While we continue to push the judicial option, we must rally the National Assembly with fresh vigour to repeal outright S. 84. Apart from the human rights angle, that law is a total disincentive to both local and foreign investors who would otherwise have loved to do business with the government. If the government breaches the contract they have with them and they are forced to go to court, they too need consent of the Attorney General to be able to enforce the judgment and recover their investment. No smart investor will take on such humongous risk.  I will like to close with a popular statement of our struggle when we were still student activists back at the Obafemi Awolowo University: “if we fight, we may win; but if we do not fight, we have already lost.”— Amandla Awetu.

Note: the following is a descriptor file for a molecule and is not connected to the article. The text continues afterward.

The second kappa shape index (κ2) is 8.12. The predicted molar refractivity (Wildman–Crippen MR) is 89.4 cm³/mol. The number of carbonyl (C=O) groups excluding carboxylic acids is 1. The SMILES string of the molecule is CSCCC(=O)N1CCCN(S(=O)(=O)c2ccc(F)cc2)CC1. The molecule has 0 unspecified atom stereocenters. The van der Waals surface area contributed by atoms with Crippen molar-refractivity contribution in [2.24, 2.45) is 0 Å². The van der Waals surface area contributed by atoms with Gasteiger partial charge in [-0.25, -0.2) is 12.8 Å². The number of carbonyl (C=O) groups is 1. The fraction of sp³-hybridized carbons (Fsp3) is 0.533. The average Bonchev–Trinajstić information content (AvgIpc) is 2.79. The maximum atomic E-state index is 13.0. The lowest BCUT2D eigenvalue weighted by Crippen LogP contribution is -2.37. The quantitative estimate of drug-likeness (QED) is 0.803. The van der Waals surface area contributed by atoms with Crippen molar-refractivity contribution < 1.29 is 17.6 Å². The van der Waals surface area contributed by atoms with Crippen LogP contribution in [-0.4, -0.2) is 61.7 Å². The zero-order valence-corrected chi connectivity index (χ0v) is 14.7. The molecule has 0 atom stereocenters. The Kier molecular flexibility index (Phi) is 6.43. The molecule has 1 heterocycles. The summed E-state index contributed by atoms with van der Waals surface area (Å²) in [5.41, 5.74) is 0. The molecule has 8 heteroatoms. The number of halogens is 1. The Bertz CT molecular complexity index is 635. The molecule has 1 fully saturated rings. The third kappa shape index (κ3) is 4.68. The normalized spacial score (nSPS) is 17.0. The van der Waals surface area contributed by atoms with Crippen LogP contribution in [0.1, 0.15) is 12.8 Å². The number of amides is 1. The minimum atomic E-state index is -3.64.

• Akintujoye, a human rights lawyer, writes in via peniela2008@gmail.com